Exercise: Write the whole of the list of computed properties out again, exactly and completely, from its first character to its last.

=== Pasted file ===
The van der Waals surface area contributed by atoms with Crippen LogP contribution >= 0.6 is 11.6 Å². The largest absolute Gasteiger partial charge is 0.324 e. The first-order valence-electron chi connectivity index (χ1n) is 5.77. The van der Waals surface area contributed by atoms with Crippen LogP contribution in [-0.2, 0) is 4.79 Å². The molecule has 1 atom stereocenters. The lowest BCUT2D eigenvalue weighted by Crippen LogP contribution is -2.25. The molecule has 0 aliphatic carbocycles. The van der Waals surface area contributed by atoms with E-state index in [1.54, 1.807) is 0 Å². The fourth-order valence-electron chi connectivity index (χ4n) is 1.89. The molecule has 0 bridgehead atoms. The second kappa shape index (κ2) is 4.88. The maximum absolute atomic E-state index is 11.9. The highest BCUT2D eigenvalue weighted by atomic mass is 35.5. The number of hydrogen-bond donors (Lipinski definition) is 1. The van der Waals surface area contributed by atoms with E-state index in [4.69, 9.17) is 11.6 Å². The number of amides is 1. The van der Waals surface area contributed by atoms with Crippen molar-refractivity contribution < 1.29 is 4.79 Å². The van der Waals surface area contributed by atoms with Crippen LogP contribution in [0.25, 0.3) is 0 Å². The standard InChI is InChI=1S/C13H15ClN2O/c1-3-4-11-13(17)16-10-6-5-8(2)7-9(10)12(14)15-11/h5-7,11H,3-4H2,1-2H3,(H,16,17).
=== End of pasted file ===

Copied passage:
The van der Waals surface area contributed by atoms with Crippen LogP contribution >= 0.6 is 11.6 Å². The largest absolute Gasteiger partial charge is 0.324 e. The first-order valence-electron chi connectivity index (χ1n) is 5.77. The van der Waals surface area contributed by atoms with Crippen LogP contribution in [-0.2, 0) is 4.79 Å². The molecule has 1 atom stereocenters. The lowest BCUT2D eigenvalue weighted by Crippen LogP contribution is -2.25. The molecule has 0 aliphatic carbocycles. The van der Waals surface area contributed by atoms with E-state index in [1.54, 1.807) is 0 Å². The fourth-order valence-electron chi connectivity index (χ4n) is 1.89. The molecule has 0 bridgehead atoms. The second kappa shape index (κ2) is 4.88. The maximum absolute atomic E-state index is 11.9. The highest BCUT2D eigenvalue weighted by atomic mass is 35.5. The number of hydrogen-bond donors (Lipinski definition) is 1. The van der Waals surface area contributed by atoms with E-state index in [4.69, 9.17) is 11.6 Å². The number of amides is 1. The van der Waals surface area contributed by atoms with Crippen molar-refractivity contribution < 1.29 is 4.79 Å². The van der Waals surface area contributed by atoms with Crippen LogP contribution in [0.25, 0.3) is 0 Å². The standard InChI is InChI=1S/C13H15ClN2O/c1-3-4-11-13(17)16-10-6-5-8(2)7-9(10)12(14)15-11/h5-7,11H,3-4H2,1-2H3,(H,16,17).